“It had made such a difference for him, and we started talking and decided it was time to bring it here, if not only to improve the quality of life for residents on our own campus, but to open it up and improve quality of life for those afflicted with Parkinson’s in the greater Franklin community,” Spencer said.

Compass Park partners with HTS Therapy to provide fitness services and programming, and that staff initiated the application process with Rock Steady’s central organization, who then came to inspect the site where the sessions would be and approve the instructors who would be working with participants.

Fitness staff went through the program’s training academy to become certified, including 12 hours of training on two separate days so they could be proficient in how Parkinson’s works, how to use exercise to address it and how to lead people through the program.

Participants in the classes will go through a series of exercises, such as jumping rope, doing assisted push-ups and hitting a heavy bag with boxing gloves.

“We want people to work on their agility, their footwork, their concentration,” Moynihan said.

Compass Park has offered a variety of options through its fitness center on campus, including cardiovascular training and weight equipment, stretching exercise classes and a swimming pool with water aerobics.

The fitness offerings are open to older adults in the area, so anyone age 55 and older can take sign up and take advantage, Spencer said. More than 100 people from outside Compass Park take advantage of those services.

The public also will be able to take advantage of Rock Steady Boxing, Spencer said. Regular classes will be offered from 9:30 to 11 a.m. Tuesdays and Thursdays.

In addition, the fitness center at Compass Park also will be offering similar programs for people with Parkinson’s, including the Climb and Big and Loud exercises, Spencer said. Those will be available later in 2018.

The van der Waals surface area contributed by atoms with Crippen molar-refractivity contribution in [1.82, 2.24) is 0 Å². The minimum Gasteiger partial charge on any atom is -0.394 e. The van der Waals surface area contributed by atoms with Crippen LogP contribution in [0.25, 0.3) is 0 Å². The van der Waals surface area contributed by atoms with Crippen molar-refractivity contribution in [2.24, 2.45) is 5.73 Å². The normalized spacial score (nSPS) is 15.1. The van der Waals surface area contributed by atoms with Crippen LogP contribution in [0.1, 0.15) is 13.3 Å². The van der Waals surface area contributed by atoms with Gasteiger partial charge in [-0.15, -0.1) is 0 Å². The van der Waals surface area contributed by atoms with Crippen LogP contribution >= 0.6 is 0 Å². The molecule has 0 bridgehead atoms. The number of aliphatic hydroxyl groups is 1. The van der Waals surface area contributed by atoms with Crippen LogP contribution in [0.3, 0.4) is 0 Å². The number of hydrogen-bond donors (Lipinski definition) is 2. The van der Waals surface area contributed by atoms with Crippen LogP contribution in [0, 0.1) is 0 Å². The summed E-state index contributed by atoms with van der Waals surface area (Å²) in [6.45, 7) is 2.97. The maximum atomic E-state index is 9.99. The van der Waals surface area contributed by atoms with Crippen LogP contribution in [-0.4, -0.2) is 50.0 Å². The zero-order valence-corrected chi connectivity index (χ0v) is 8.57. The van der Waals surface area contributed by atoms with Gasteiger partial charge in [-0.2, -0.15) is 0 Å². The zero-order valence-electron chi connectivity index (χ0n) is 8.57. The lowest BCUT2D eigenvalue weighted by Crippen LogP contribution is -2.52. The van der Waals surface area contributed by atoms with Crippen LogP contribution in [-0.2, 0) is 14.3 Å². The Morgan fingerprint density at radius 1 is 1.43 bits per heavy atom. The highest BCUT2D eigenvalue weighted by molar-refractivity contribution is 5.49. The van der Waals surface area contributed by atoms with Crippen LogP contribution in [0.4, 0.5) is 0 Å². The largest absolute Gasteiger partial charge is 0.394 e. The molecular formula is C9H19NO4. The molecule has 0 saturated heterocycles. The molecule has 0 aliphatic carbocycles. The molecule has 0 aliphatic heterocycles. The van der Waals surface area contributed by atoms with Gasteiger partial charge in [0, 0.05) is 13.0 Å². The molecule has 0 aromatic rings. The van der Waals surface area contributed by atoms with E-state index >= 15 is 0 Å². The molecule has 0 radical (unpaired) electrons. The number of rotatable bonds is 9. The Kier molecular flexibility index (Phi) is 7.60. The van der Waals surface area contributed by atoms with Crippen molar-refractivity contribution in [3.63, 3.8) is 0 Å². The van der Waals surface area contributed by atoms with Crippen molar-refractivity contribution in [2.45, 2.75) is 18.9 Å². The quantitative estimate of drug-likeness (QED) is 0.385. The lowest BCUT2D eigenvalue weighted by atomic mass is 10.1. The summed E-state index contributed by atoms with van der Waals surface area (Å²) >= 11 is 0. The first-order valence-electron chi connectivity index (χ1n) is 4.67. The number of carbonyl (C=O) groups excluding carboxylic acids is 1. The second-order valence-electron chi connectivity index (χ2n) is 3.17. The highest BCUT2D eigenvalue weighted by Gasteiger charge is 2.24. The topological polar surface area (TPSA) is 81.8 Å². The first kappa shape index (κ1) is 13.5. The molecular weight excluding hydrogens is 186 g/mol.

“We decided to open everything up to the public. We felt that it would improve the quality of life of our residents, and those here in the community,” he said.

At a glance

Rock Steady Boxing

What it is: A non-contact boxing-inspired fitness routine that dramatically improves the ability of people with Parkinson’s disease to live independent lives.

Who can do it: Men and women of any age who have Parkinson’s are invited to participate. No boxing experience is necessary.

What it consists of: Overall fitness, strength training, reaction time and balance. Workouts include focus mitts, heavy bags, speed bags, double-ended bags, jump rope, core work, calisthenics and circuit weight work training.

Where: Compass Park community center, 690 State St., Franklin

When: Classes will be held from 9:30 to 11 a.m. Tuesdays and Thursdays.

Prior to being able to take part in a class, participants need to go through an hour-long assessment to determine ability level. People who want to take part also need a doctor’s note confirming they have been diagnosed with Parkinson’s disease.

Assessment sessions can be scheduled by calling 317-736-6141.

Information: compasspark.org

If you go

Rock Steady Boxing Open House

What: A public event to demonstrate and teach more about the Rock Steady Boxing program

When: 9 a.m. today

Where: Compass Park community center, 690 State St., Franklin

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Ryan Trares is a reporter for the Daily Journal. He can be reached at rtrares@dailyjournal.net or 317-736-2727.